After eighty years of continuous use and timely decay, Northrop was in dire need of rehabilitation by the 2010s. Planning for an extensive interior renovation began in February 2011. Architects Tim Carl and Jim Moore of HGA engaged in a conversation in October 2013 about the process of renovating the building, which required retaining its historic character while making it a state-of-the art performance space.[5] The renovation reduced seating in the main theater from 4,847 to 2,692 and greatly improved sight lines and acoustics. The new design allowed for a second theater space with seating for 168 to be added on the fourth floor.[6] Offices for the University Honors Program and Institute for Advanced Study, a backstage rehearsal studio, and a main floor cafe were also included in the new design. Important design features such as the proscenium arch and historic columns were preserved as part of the project. Memorial Hall, the building's historic lobby, received a full restoration.

Northrop reopened to the public on April 4, 2014. During the grand reopening celebration, university provost Karen Hanson delivered a speech addressing the history of Northrop and her vision for the future. Conversation with members of the audience produced a number of stories, including one about the ghost of a former stage manager.[7] The American Ballet Theatre subsequently rechristened the stage with a performance of Giselle. Since then, Northrop has continued to serve as a center for art, entertainment, and various university functions. Dance performances and university graduations are held in the building regularly. Lectures and concerts are also common. It further serves as a popular study space for students during the day.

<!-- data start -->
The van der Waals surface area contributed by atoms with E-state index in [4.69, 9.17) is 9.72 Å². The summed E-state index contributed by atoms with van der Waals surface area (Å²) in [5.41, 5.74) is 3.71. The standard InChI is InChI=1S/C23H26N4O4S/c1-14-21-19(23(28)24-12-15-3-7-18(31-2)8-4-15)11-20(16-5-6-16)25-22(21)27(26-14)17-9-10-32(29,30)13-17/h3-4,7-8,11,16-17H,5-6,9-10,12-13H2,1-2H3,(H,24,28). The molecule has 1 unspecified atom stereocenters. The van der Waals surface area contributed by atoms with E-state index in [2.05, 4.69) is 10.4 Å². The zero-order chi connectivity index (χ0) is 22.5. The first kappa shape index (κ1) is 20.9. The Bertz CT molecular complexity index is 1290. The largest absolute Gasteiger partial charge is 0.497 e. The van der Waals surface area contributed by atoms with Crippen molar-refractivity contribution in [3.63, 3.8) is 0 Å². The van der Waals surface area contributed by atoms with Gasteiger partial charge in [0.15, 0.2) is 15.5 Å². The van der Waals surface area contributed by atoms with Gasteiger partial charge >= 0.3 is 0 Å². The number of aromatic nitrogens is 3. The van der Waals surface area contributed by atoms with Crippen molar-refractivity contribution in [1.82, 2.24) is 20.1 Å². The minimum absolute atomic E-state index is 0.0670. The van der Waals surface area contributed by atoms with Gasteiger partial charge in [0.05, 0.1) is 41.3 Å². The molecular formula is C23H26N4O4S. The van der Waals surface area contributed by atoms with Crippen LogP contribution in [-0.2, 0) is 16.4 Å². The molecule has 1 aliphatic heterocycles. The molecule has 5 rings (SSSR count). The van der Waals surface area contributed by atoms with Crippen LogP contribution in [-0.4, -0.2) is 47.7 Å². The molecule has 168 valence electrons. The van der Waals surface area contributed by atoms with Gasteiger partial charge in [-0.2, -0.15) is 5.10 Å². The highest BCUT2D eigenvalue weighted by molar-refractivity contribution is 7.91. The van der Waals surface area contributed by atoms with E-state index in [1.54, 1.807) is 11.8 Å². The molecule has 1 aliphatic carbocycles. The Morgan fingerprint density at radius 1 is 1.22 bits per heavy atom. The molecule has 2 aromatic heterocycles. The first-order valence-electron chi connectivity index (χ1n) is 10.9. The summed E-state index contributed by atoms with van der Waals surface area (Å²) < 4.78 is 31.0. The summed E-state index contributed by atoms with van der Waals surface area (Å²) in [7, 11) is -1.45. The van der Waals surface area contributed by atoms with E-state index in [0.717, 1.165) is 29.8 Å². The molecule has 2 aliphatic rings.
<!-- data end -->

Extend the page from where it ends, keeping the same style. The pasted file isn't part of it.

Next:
Northrop was formally listed in the National Register of Historic Places as a contributing property to the Northrop Mall Historic District in January 2018.[8]

In popular culture[edit]

Notable concerts[edit]

Other notable events[edit]

Photo gallery[edit]


  1. ^ Millett, Larry (2007). AIA Guide to the Twin Cities: The Essential Source on the Architecture of Minneapolis and St. Paul. pp. 128–129.
  2. ^ Paul Clifford Larson (January 1, 1996). Minnesota Architect: The Life and Work of Clarence H. Johnston. Afton Historical Society Press. ISBN 978-0-9639338-8-1.
  3. ^ "University of Minnesota: Northrop Auditorium". International Organ Foundation. Retrieved 2006-02-26.
  4. ^ Ulrich, Paul S. ed. "SIBMAS International Directory of Performing Arts Collections and Institutions". SIBMAS - International Association of Libraries and Museums of the Performing Arts. Retrieved 2007-06-30.
  5. ^
  6. ^ Nelson, Rick (March 29, 2014). "After renovation, Northrop Auditorium is ready to dance again". Star Tribune. Star Tribune Media Company LLC. Retrieved July 22, 2015.
  7. ^
  8. ^

External links[edit]